Contemporary “rights talk” under the American Constitution tends to focus on individual rights or those rights that can be perfected in the case of a single individual. This would include, for example, the rights to free expression, free exercise of religion, sexual autonomy, or the right to equal treatment. Under the broad umbrella of individual-rights talk, theoretical discussions generally involve whether courts ought to recognize a particular individual right or what level of scrutiny (or engagement) ought to apply to judicially identified individual rights.

From the beginning of our history as a nation, however, the concept of legally cognizable rights has included far more than just individual rights. At the time of the founding, legal and political commentators viewed the liberties of the people as including individual, majoritarian, and collective rights. The cry of “no taxation without representation,” for example, is a demand for the right of majoritarian political representation. The revolutionary “Right of the People to alter or to abolish” an oppressive government, as announced in the Declaration of Independence, is a collective right that can only be perfected as part of a broad cultural movement.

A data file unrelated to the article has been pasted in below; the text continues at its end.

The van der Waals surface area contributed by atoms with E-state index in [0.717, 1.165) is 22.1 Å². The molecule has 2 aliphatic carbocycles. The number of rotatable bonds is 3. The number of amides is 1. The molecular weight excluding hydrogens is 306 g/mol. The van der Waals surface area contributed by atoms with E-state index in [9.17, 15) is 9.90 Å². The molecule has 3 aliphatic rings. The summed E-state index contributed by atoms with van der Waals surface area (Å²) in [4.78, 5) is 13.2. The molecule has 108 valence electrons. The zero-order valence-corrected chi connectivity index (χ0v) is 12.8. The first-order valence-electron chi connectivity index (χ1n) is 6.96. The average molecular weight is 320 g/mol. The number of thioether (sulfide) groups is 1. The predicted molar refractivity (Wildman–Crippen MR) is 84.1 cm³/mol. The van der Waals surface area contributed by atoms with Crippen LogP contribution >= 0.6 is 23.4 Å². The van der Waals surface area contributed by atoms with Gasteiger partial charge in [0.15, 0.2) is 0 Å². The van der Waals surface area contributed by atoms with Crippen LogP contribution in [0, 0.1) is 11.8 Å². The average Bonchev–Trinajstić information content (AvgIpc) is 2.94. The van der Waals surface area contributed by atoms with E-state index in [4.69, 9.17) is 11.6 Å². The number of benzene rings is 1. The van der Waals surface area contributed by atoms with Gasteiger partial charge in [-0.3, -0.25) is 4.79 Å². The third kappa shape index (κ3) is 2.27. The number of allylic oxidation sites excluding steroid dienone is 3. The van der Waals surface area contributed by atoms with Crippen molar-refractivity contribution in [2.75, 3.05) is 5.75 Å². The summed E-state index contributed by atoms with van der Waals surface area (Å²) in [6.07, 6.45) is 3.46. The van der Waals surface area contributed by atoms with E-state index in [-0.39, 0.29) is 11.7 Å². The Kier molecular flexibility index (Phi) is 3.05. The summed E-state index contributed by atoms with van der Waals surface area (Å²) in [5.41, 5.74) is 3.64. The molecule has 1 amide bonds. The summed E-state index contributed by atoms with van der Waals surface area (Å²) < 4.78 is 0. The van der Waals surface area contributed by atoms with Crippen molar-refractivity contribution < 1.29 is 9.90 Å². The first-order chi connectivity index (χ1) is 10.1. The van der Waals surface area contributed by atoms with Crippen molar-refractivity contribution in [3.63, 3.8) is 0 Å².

All of the rights mentioned above are held by individual citizens. But where a single individual may exercise an individual right, majoritarian and collective rights are participatory; they can be successfully exercised only as part of a larger group effort of which the individual is but a member. In the case of democratic elections and legal revolutions, the individual participates with others in the exercise of majoritarian and collective rights, both involving the exercise of rights appertaining to idea of self government. Our Constitution enshrines these majoritarian and collective rights of self government in a variety of ways, from the procedures by which majorities elect members of the political branches of government, to the manner by which the Constitution itself may be “altered or abolished.”

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